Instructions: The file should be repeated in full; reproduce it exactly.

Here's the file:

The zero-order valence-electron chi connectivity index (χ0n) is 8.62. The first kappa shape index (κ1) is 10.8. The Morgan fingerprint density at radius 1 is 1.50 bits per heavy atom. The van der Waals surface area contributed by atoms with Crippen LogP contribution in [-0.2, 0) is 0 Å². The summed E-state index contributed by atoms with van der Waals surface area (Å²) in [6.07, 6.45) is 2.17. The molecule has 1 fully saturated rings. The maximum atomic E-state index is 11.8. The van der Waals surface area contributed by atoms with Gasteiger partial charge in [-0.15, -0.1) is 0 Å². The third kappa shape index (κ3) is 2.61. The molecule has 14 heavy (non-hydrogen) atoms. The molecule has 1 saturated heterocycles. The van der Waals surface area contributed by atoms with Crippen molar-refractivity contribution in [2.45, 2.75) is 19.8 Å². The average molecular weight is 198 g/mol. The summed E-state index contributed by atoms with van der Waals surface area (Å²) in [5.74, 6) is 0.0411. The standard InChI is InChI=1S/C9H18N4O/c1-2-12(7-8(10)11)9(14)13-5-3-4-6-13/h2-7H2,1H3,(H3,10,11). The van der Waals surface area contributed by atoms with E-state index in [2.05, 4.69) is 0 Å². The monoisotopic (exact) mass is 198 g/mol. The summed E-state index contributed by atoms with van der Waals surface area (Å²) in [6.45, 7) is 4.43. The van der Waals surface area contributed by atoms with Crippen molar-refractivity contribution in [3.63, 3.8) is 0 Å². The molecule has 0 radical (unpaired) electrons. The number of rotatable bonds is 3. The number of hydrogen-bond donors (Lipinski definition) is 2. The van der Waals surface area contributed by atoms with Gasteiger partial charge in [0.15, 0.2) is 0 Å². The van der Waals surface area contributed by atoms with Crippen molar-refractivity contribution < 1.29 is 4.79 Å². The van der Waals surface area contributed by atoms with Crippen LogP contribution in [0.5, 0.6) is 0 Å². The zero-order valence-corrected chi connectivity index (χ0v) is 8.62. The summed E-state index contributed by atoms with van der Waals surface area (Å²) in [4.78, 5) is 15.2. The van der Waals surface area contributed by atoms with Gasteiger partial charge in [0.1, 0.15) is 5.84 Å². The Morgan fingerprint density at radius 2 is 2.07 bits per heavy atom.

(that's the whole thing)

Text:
The zero-order valence-electron chi connectivity index (χ0n) is 8.62. The first kappa shape index (κ1) is 10.8. The Morgan fingerprint density at radius 1 is 1.50 bits per heavy atom. The van der Waals surface area contributed by atoms with Crippen LogP contribution in [-0.2, 0) is 0 Å². The summed E-state index contributed by atoms with van der Waals surface area (Å²) in [6.07, 6.45) is 2.17. The molecule has 1 fully saturated rings. The maximum atomic E-state index is 11.8. The van der Waals surface area contributed by atoms with Gasteiger partial charge in [-0.15, -0.1) is 0 Å². The third kappa shape index (κ3) is 2.61. The molecule has 14 heavy (non-hydrogen) atoms. The molecule has 1 saturated heterocycles. The van der Waals surface area contributed by atoms with Crippen molar-refractivity contribution in [2.45, 2.75) is 19.8 Å². The average molecular weight is 198 g/mol. The summed E-state index contributed by atoms with van der Waals surface area (Å²) in [5.74, 6) is 0.0411. The standard InChI is InChI=1S/C9H18N4O/c1-2-12(7-8(10)11)9(14)13-5-3-4-6-13/h2-7H2,1H3,(H3,10,11). The van der Waals surface area contributed by atoms with E-state index in [2.05, 4.69) is 0 Å². The monoisotopic (exact) mass is 198 g/mol. The summed E-state index contributed by atoms with van der Waals surface area (Å²) in [6.45, 7) is 4.43. The van der Waals surface area contributed by atoms with Crippen molar-refractivity contribution in [3.63, 3.8) is 0 Å². The molecule has 0 radical (unpaired) electrons. The number of rotatable bonds is 3. The number of hydrogen-bond donors (Lipinski definition) is 2. The van der Waals surface area contributed by atoms with Gasteiger partial charge in [0.15, 0.2) is 0 Å². The van der Waals surface area contributed by atoms with Crippen molar-refractivity contribution < 1.29 is 4.79 Å². The van der Waals surface area contributed by atoms with Crippen LogP contribution in [0.5, 0.6) is 0 Å². The zero-order valence-corrected chi connectivity index (χ0v) is 8.62. The summed E-state index contributed by atoms with van der Waals surface area (Å²) in [4.78, 5) is 15.2. The van der Waals surface area contributed by atoms with Gasteiger partial charge in [0.1, 0.15) is 5.84 Å². The Morgan fingerprint density at radius 2 is 2.07 bits per heavy atom.